Silo-busting in the Supply Chain

Digital manufacturing, bridging the gap between silos and cost efficiencies across the board


Over the last decade, technological advances have driven an avalanche of change, both inside original equipment manufacturers (OEMs) and across their target markets, heating the competition to the boiling point. In this environment there is no acceptable margin for error, especially downstream, where budget overruns and downtime can delay product launches and reduce profit margins. With 80 percent of development costs determined in the early phases of the product lifecycle, to achieve dramatic time and cost reductions designs must be conceived with manufacturing in mind and released to production "error free."

Given this hyper-competitive environment, manufacturing planners are continually searching for solutions that will reduce development costs, increase productivity and heighten visibility into product definition early on, thus helping to indicate what resources and relationships will be impacted by changes.

Even after tremendous growth in the past 20-30 years in industries such as automotive, aerospace, industrial equipment and consumer packaged goods, companies are still bringing designs to production the hard way. Before the advent of concurrent engineering, engineers would "throw designs over the wall" to different departments, with a final toss to production planners who often determined the products couldn't be manufactured. The designs were either sent back for rework or the issues reconciled through trial-and-error testing on physical prototypes, wasting time and money. This cycle was repeated endlessly, but most manufacturers shared the problem so the playing field was somewhat level.

There is a more cost- and time-effective way of bringing designs through to production, and it is well within reach of every company in the supply chain. Design and manufacturing engineering have both been digitized for years, but the only thing unifying them is educated guesswork that costs companies time, money and competitive advantage. With design and production data available, there's no reason that companies can't unify the two processes in a digital environment that enables them to prototype their products virtually, saving material, time and introducing an unimaginable degree of agility into the design process.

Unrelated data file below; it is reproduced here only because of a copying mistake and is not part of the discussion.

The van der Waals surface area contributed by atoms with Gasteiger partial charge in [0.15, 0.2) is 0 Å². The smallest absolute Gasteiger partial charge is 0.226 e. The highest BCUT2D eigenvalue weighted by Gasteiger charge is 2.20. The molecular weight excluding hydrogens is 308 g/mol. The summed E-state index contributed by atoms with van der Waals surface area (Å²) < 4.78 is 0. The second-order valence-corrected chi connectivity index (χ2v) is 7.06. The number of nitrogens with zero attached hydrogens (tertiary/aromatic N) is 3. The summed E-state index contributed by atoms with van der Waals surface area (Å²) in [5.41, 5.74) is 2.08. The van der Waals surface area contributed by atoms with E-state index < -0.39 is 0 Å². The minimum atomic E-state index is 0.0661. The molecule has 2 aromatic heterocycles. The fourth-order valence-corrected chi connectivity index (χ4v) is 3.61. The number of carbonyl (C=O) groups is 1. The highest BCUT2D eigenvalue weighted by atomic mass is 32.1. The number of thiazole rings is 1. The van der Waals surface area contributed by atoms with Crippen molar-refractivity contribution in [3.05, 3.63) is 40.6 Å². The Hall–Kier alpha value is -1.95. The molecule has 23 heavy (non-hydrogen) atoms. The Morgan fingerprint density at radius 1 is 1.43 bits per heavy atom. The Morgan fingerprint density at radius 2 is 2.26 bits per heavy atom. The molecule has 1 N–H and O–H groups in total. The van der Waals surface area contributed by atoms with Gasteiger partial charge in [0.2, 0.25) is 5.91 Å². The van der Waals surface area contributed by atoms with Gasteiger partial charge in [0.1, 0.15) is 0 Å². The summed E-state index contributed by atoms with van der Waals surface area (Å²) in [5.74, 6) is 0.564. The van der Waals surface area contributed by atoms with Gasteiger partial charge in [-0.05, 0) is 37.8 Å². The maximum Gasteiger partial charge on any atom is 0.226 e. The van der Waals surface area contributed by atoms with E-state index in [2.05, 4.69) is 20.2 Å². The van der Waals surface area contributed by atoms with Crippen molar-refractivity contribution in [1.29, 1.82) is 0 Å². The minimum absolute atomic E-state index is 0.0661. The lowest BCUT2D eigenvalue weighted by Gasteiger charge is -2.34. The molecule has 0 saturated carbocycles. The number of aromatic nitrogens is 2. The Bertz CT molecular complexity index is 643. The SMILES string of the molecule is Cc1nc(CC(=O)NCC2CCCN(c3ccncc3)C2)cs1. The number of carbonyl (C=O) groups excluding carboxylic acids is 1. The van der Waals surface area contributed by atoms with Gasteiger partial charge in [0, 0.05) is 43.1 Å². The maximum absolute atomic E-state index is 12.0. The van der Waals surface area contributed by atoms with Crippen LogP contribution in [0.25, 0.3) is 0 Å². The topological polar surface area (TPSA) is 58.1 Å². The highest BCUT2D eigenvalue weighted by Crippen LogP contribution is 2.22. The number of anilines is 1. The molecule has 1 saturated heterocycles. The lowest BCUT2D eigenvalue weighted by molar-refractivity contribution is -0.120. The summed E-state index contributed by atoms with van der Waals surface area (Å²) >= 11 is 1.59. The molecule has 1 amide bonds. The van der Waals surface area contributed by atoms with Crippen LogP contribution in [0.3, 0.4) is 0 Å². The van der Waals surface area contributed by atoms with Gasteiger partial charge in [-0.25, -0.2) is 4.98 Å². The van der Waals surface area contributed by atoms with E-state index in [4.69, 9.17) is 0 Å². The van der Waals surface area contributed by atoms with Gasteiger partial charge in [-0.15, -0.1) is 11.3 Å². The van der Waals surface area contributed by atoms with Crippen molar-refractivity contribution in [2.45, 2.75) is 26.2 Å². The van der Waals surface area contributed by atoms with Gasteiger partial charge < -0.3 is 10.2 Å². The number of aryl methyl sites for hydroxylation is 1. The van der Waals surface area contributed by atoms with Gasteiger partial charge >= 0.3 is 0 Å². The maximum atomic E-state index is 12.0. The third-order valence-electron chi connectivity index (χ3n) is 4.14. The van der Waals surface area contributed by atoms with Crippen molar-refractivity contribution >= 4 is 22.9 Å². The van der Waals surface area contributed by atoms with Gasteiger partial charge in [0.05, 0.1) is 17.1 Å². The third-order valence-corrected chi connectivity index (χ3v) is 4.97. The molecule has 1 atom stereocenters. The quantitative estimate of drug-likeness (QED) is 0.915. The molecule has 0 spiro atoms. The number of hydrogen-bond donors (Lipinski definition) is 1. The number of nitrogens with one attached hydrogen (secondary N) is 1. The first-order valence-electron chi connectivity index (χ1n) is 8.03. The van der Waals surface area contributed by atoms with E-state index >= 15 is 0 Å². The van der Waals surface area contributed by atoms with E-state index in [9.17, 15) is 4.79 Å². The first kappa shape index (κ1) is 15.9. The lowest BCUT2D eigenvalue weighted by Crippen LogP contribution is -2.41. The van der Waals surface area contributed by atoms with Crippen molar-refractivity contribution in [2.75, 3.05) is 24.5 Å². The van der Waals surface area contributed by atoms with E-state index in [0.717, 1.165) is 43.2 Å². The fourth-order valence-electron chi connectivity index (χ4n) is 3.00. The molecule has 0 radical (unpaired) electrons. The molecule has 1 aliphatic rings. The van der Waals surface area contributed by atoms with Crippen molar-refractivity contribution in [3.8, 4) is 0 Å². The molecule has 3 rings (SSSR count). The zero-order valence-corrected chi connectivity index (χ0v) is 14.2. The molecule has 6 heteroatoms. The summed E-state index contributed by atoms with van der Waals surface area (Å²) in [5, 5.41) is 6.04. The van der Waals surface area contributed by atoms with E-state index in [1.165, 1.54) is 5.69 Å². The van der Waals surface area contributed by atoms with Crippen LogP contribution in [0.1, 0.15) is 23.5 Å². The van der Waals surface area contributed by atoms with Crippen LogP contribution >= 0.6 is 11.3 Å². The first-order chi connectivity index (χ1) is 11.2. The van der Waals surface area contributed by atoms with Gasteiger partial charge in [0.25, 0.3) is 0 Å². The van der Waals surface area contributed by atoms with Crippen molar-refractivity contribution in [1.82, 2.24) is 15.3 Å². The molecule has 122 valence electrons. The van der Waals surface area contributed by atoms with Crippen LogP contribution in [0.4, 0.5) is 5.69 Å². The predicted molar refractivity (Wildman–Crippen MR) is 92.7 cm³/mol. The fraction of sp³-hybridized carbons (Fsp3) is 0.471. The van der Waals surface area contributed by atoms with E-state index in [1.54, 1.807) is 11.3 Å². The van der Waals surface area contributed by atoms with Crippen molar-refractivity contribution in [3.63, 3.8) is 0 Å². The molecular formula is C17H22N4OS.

The Solution: Digital Manufacturing in Product Lifecycle Management

Digital manufacturing is a departure from traditional methods of manufacturing planning, control and implementation. As such, it requires different people skills, different business processes and practices, and the right technology. Both the promise of substantial improvements in cost reduction with ROIs higher than current traditional initiatives and increases in productivity to justify the effort in pursuing digital manufacturing systems are reasons compelling enough for consideration for organizations in competitive industry sectors, executives must embrace digital manufacturing as not just a competitive tactic but something that is needed for survival.

Digital manufacturing solutions work within the enterprise-wide product lifecycle management (PLM) frameworks to further support the development of improved production processes. The use of PLM to support digital manufacturing provides the potential for even more substantial benefits. Until recently, executives were faced with using point solutions directed primarily toward manufacturing engineering organizations and not fully integrated into broader PLM environments. The missing ingredients are common data models that link design activities with production engineering.

Holistic Approach

Digital manufacturing within PLM can provide executives with a holistic view of product and process design as integral components of the overall product lifecycle and enable product design to be sensitive to process constraints and capabilities. More and more manufacturers are turning to digital manufacturing as a natural extension to computer-aided design (CAD), product data manufacturing (PDM) and other PLM-related applications. Companies like Lockheed Martin and Volkswagen have made well-publicized commitments to PLM and digital manufacturing.

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